Well, we've muddled through our first year in northern Minnesota. Mother Nature was good to us and gave us a mild frost-free summer and a plentiful garden, but we still have a lot to learn about the special problems of farming and living where the winters get down to 50-below — and even July may bring a light frost. If you're still thinking about making your great escape to the North, you may appreciate a few homesteading tips that we've learned by doing.
Staying warm up here in the winter is hard enough. Don't complicate it by purchasing a big old rambling farmhouse. There aren't many in this region for a good reason: they're harder'n the dickens to heat when the wind is blowing 60 miles an hour straight down from the arctic. Most of the homes in our area tend to be low, flat boxes which are well-sheltered by windbreaks to the north and west. Whatever you buy, check the building's insulation. It could mean the difference between spending your winter chopping twice as much wood as you really need or sitting in a warm kitchen watching the snow pile up outside.
Wet and unseasoned wood doesn't burn well and the resins from green, pitchy logs can even accumulate in the chimney and catch fire, so if you're going to heat with wood plan on cutting the fuel at least six months before you need it. You'll find it even better if you can stay a full year ahead on this detail. If you haven't the time to season your firewood the first year, cut dead wood for immediate use. Figure on at least ten cords of oak, tamarack pine, birch, or other hardwood, or fifteen cords of softwood.
Your livestock must have snug winter quarters and any solid, draft-free building should do the trick. As long as the animals get plenty of food they'll generate their own heat. Goats, in particular, need large amounts of roughage with which to maintain this winter body heat. I solve the problem by cutting a tree every week during the winter. We then tote a goodly pile of trimmings into the barn for goat munchies and let the main part of the tree cure into fuel for next year's fires.
If you're planning to build on your northern homestead, give some thought to attaching the barn to the house Scandinavian-style. The stock will benefit from the house heat that seeps into their quarters and you won't have to walk so far to tend the animals on frigid winter mornings.
We've learned that water pipes here in northern Minnesota will freeze unless buried at least three feet deep. Double that if there's any traffic over the line (traffic packs the ground and allows the frost to penetrate deeper). If you don't care to dig six-foot-deep trenches for your pipes, you can build a bridge of some kind (a bale of hay or boards raised off the ground will do the job) over the lines where traffic crosses.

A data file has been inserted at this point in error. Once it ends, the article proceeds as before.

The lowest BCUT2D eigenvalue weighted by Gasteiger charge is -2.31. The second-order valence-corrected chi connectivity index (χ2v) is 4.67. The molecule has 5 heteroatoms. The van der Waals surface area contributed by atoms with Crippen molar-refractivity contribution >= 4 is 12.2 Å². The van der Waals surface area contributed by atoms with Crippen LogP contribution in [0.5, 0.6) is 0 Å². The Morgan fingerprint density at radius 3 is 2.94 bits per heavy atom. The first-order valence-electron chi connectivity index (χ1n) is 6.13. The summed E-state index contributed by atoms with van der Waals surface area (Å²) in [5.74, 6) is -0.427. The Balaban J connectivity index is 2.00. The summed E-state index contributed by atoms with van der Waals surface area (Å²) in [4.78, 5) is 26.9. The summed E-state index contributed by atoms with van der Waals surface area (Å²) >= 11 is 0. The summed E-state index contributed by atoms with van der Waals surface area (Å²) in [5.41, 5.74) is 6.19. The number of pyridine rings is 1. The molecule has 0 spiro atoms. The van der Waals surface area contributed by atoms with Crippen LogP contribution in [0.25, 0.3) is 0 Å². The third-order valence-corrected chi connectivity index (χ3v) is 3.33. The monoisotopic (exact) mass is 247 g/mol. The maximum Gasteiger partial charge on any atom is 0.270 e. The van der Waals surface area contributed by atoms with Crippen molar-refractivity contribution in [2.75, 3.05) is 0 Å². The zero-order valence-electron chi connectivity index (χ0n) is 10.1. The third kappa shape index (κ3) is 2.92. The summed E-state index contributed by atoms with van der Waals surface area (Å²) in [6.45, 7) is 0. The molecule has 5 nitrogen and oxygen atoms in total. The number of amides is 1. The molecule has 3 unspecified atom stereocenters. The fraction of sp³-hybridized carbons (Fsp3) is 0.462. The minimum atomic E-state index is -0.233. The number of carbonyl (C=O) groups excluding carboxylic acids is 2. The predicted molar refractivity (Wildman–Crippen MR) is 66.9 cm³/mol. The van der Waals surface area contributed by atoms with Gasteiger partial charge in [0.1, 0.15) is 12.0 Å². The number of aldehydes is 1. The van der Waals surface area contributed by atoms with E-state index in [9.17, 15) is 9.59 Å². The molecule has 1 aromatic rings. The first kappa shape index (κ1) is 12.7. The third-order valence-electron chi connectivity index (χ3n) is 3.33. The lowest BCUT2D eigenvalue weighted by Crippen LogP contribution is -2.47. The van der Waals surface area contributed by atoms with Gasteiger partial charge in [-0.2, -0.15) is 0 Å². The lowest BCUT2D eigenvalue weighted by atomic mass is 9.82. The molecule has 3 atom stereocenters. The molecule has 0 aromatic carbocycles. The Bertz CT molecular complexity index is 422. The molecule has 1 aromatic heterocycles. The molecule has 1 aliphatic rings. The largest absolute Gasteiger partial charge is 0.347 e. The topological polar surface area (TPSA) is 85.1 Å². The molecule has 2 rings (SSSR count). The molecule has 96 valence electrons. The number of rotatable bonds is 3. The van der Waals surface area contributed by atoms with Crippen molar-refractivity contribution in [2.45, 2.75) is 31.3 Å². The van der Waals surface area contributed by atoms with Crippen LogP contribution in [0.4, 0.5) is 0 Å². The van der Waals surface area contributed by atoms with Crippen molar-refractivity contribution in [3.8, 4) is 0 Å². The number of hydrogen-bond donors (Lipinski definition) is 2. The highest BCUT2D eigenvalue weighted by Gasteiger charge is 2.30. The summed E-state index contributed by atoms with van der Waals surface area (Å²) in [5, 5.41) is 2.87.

Summers up here are short and therefore, most welcome. Spring starts in April, but it may frost or snow after the middle of May. June through the end of August is usually frost-free and September brings frost and, perhaps, light snow.
Cold weather crops like peas, cabbage, potatoes, broccoli, lettuce, onions and turnips thrive and may be planted in April before the last frost. Corn, tomatoes, and other vegetables which need a longer growing season do well nine years out of ten, but that one year may see a hard freeze in June or August ... and there go the more delicate crops if they're not protected. It pays to keep a large supply of bushel baskets handy for covering plants. Cold frames or even a small greenhouse would be a good investment for anyone homesteading this far north.
Insect life practically explodes up here in the summer and mosquitoes, deerflies, and no-see-ums can be a great nuisance. Commercial repellents, while fairly effective, taste and smell awful and last only a short time. No wonder the old-time Indians and trappers used to coat themselves with a thin layer of pitch in the spring and avoid water until the pests disappeared in the fall. The pitch formed a horn-like coating which the insects couldn't penetrate.
Mostly, my wife and I have just gotten used to the pests, except in the evening when the mosquitoes are at their worst Then we go to bed early, spend fifteen minutes swatting the little devils that sneaked in under the fiberglass netting with us, and enjoy the rest of the night in peace and comfort.
The insects are offset by the stunning variety of wild fruits and berries which abound here each year. In spring, the countryside is washed in white and pink from the chokeberry and wild plum blossoms. By late summer the tree line, windbreaks, and woods are full of these fruits, wild raspberries, blueberries, and rose hips. Wild rice crowds the shallows of the lakes. There's so much volunteer fruit free for the picking in fact, that planting your own is almost unnecessary.
We did put in a few apple trees, though, and from talking to the local people learned that it's best not to give an orchard too much protection. An open northern or western exposure is best for the trees as it will cause them to bloom later. Orchards placed in a southern or eastern exposure or otherwise given too much protection will blossom too early and may easily be wiped out by late frost. Always buy local nursery stock, too: imported plants may not be strong enough to make it through the winter.
The deer, 'coon, fox, bears, wolves, occasional moose, and other wildlife in this region are nice to watch in the evening, but they consider everything from asparagus to zucchini as fair game and can prove to be pesky garden raiders. The only foolproof method of cutting your losses to these critters, strange as it may seem, was taught to me by a dog.
Dogs, you know, mark their territory by peeing around its edges, as do many other animals. If you use the same technique along the boundaries of your garden, deer and most other warm-blooded creatures will heed the warning and stay out.